Let Cool Heads Prevail

Europen and Asian leaders see an otherwise great country struggling to do what most of the developed world has already done – make basic healthcare a right

July 30, 2009 -- Why are we still not able to reform our healthcare system so all Americans have reasonable access to evidence-based prevention and public health measures and services that will actually improve our longevity, our health and our economy? 

This summer I’ve been traveling to interview fellow Americans about their healthcare needs, what needs to change to transform our system and the obstacles to overcome if we are to genuinely improve healthcare outcomes and make healthcare affordable for all Americans.
These are some of the observations from these interviews:
The discussion and debate needs to be not just between Democrats vs. Republicans talking heads but all Americans.
We need less drama and rhetoric and more humility. Our healthcare access, growing uninsured and underinsured and medical-caused bankruptcy are seen as an ongoing tragedy to many healthcare leaders in Europe and Asia. They see an otherwise great country struggling to do what most of the developed world has already done – make basic healthcare a right without spending 1/6th of a nation’s gross domestic product or causing personal bankruptcies when citizens get really sick.
Americans are scared, skeptical and sobered about their jobs, the economy and have lost trust and faith in politicians and healthcare leaders who seem unable to reform and transform healthcare.
In California, Michigan and New York, I also sensed a new American resilience and hope. I witnessed people at Macomb Community College in Michigan agreeing with President Obama’s call for healthcare reform. I witnessed healthcare leaders, doctors and nurses demonstrate they know something must be done to use existing 21st century tools and to change how they are rewarded or discouraged from providing the right mix of healthcare in the right setting at the right time.
And, finally, we need a new Tim Russert to ask the hard questions and demand answers, and a new Walter Cronkite to provide the calm media leadership perspective to get us there.
Increasingly there is a slow but growing national concern that we simply must be changing some of the basics:
E-health – We have finally come to understand that we should be changing from fragmented and paper records to an electronic system of data and information that is built to improve a patient’s health rather than to maximize opportunities to increase a patient’s bill.
It’s the financial incentives stupid! We should be paying for healthcare and evidence-based prevention NOT by incenting the number of visits and procedures, but rather by incenting doctors, nurses and public health professionals to prevent, and, at the earliest practical time, detect diseases before that disease evolves. This delay in diagnosis and treatment combined with us paying unreasonable amounts for treatment is simply too expensive for Americans to tolerate any more.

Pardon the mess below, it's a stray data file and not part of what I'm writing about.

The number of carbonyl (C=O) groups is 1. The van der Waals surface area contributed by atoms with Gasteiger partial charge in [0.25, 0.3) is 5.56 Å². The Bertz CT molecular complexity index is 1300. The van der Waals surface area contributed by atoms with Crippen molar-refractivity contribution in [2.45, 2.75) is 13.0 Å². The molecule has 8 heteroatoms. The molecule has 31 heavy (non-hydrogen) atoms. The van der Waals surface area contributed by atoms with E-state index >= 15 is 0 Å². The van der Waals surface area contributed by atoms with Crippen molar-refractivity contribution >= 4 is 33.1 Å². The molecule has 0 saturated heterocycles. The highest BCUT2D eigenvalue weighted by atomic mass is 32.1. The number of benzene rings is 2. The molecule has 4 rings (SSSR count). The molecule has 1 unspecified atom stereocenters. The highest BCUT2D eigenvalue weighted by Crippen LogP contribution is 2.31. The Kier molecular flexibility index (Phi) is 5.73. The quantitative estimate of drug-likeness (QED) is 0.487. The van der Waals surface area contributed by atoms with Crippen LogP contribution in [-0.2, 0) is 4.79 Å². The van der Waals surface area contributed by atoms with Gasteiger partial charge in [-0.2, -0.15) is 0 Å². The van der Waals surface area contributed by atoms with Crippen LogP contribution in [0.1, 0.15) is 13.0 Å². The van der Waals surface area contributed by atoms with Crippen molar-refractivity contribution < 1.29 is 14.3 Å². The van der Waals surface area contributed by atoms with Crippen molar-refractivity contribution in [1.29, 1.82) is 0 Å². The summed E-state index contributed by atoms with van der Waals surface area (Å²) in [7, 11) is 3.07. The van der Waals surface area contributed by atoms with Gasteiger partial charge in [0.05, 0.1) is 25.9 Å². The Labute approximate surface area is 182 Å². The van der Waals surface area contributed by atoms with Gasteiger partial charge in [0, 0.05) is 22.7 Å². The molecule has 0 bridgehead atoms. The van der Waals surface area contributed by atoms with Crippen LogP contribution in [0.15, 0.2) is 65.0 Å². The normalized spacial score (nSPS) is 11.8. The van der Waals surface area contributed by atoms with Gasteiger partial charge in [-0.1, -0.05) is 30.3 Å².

A growing number of Americans have come to understand that we are actually spending more than any other developed country by not encouraging prevention and instead treating healthcare as a right only in an expensive emergency room setting.
Now that the dust has settled with our latest Oregon legislature which made some progress but still kicked too many cans down the road, what might some reporting by Cronkite and Russert suggest we do now?
Let’s agree that basic healthcare needs to be a right in preventive and primary care settings and not just in the hospital emergency room.
Let’s stop the bickering about what needs to change and instead at least build an Oregon patient-centered electronic health infrastructure so that in the next decade every Oregonian has a confidential, complete and accurate health and medical records that follows us at every preventive and diagnostic point of care. Instead of paper or even electronic silos, let’s have a patient-focused private and secure health record that integrates public health, school health, prevention, medical office and hospital information for providers and patients at the point of care.
Let’s insist that health payers and health insurance plans change their financial incentives to reward real evidence-based prevention and improved healthcare outcomes rather than overly rewarding the number of visits or procedures or duplicate tests we subject patients to.
By focusing on incenting and rewarding and paying for health outcomes, we can change the game. Let’s reward doctors, nurses and hospitals for making healthcare affordable and accessible.
Those are my thoughts. I look forward to hearing from people who are willing to challenge and improve my thoughts and make them actionable for Dr. Bruce Goldberg and the Oregon Health Authority, which are charged with reforming Oregon’s healthcare system.
Mike Leahy is currently an associate professor of health sciences at Linfield College and a clinical instructor in family medicine at Oregon Health & Science University. He was a leading healthcare executive for over 13 years with Kaiser Permanente in Portland and in the Bay area, a former public health director in Alameda County, California and Tillamook, Oregon, and the founding CEO of OCHIN in Portland.